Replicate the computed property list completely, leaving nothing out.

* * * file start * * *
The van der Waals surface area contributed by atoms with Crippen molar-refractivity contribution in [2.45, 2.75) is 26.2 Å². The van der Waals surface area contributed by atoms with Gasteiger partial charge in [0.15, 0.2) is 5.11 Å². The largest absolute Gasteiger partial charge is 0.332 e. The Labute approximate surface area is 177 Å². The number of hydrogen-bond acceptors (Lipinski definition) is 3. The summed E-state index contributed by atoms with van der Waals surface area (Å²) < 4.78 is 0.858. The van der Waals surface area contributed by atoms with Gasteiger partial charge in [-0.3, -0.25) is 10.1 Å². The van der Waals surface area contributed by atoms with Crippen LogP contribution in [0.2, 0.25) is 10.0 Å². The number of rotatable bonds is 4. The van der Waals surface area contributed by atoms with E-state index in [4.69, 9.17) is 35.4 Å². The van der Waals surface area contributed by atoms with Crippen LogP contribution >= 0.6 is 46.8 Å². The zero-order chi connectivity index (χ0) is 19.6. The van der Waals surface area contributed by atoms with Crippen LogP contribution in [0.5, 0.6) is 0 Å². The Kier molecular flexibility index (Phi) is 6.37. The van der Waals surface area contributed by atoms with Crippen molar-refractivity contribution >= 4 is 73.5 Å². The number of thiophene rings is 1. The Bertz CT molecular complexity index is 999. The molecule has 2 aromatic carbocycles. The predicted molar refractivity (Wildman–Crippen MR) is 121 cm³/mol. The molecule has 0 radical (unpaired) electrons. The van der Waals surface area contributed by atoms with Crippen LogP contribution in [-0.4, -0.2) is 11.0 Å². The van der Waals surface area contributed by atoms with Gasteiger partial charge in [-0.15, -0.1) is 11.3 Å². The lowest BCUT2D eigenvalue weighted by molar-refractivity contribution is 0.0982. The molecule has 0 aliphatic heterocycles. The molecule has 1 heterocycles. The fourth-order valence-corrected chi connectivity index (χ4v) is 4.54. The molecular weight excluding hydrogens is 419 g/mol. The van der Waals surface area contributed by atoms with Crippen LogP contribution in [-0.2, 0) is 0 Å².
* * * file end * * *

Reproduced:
The van der Waals surface area contributed by atoms with Crippen molar-refractivity contribution in [2.45, 2.75) is 26.2 Å². The van der Waals surface area contributed by atoms with Gasteiger partial charge in [0.15, 0.2) is 5.11 Å². The largest absolute Gasteiger partial charge is 0.332 e. The Labute approximate surface area is 177 Å². The number of hydrogen-bond acceptors (Lipinski definition) is 3. The summed E-state index contributed by atoms with van der Waals surface area (Å²) < 4.78 is 0.858. The van der Waals surface area contributed by atoms with Gasteiger partial charge in [-0.3, -0.25) is 10.1 Å². The van der Waals surface area contributed by atoms with Crippen LogP contribution in [0.2, 0.25) is 10.0 Å². The number of rotatable bonds is 4. The van der Waals surface area contributed by atoms with E-state index in [4.69, 9.17) is 35.4 Å². The van der Waals surface area contributed by atoms with Crippen LogP contribution >= 0.6 is 46.8 Å². The zero-order chi connectivity index (χ0) is 19.6. The van der Waals surface area contributed by atoms with Crippen LogP contribution in [0.5, 0.6) is 0 Å². The Kier molecular flexibility index (Phi) is 6.37. The van der Waals surface area contributed by atoms with Crippen molar-refractivity contribution >= 4 is 73.5 Å². The number of thiophene rings is 1. The Bertz CT molecular complexity index is 999. The molecule has 2 aromatic carbocycles. The predicted molar refractivity (Wildman–Crippen MR) is 121 cm³/mol. The molecule has 0 radical (unpaired) electrons. The van der Waals surface area contributed by atoms with Crippen LogP contribution in [-0.4, -0.2) is 11.0 Å². The van der Waals surface area contributed by atoms with Gasteiger partial charge in [-0.15, -0.1) is 11.3 Å². The lowest BCUT2D eigenvalue weighted by molar-refractivity contribution is 0.0982. The molecule has 0 aliphatic heterocycles. The molecule has 1 heterocycles. The fourth-order valence-corrected chi connectivity index (χ4v) is 4.54. The molecular weight excluding hydrogens is 419 g/mol. The van der Waals surface area contributed by atoms with Crippen LogP contribution in [-0.2, 0) is 0 Å².